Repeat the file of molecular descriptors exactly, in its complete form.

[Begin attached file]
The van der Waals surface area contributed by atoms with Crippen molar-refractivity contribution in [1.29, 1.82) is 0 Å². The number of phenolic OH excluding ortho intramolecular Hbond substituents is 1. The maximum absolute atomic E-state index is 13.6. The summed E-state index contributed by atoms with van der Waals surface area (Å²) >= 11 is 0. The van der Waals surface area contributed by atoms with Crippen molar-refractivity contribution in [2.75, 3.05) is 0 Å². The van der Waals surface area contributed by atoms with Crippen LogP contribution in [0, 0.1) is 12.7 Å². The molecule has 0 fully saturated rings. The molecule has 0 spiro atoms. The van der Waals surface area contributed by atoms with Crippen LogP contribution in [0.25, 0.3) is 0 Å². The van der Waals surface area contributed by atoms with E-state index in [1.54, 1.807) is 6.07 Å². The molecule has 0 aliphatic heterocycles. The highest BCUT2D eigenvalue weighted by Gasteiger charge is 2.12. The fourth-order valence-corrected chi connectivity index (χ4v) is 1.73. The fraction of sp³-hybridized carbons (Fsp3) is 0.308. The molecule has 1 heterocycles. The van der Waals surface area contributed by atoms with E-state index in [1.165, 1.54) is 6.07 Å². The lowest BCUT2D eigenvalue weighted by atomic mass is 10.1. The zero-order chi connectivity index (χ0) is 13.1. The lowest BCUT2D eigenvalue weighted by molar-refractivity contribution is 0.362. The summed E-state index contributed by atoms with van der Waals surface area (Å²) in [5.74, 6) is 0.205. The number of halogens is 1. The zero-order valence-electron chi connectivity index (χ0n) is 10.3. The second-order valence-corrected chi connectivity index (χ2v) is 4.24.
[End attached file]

The van der Waals surface area contributed by atoms with Crippen molar-refractivity contribution in [1.29, 1.82) is 0 Å². The number of phenolic OH excluding ortho intramolecular Hbond substituents is 1. The maximum absolute atomic E-state index is 13.6. The summed E-state index contributed by atoms with van der Waals surface area (Å²) >= 11 is 0. The van der Waals surface area contributed by atoms with Crippen molar-refractivity contribution in [2.75, 3.05) is 0 Å². The van der Waals surface area contributed by atoms with Crippen LogP contribution in [0, 0.1) is 12.7 Å². The molecule has 0 fully saturated rings. The molecule has 0 spiro atoms. The van der Waals surface area contributed by atoms with Crippen LogP contribution in [0.25, 0.3) is 0 Å². The van der Waals surface area contributed by atoms with E-state index in [1.54, 1.807) is 6.07 Å². The molecule has 0 aliphatic heterocycles. The highest BCUT2D eigenvalue weighted by Gasteiger charge is 2.12. The fourth-order valence-corrected chi connectivity index (χ4v) is 1.73. The fraction of sp³-hybridized carbons (Fsp3) is 0.308. The molecule has 1 heterocycles. The van der Waals surface area contributed by atoms with E-state index in [1.165, 1.54) is 6.07 Å². The lowest BCUT2D eigenvalue weighted by atomic mass is 10.1. The zero-order chi connectivity index (χ0) is 13.1. The lowest BCUT2D eigenvalue weighted by molar-refractivity contribution is 0.362. The summed E-state index contributed by atoms with van der Waals surface area (Å²) in [5.74, 6) is 0.205. The number of halogens is 1. The zero-order valence-electron chi connectivity index (χ0n) is 10.3. The second-order valence-corrected chi connectivity index (χ2v) is 4.24.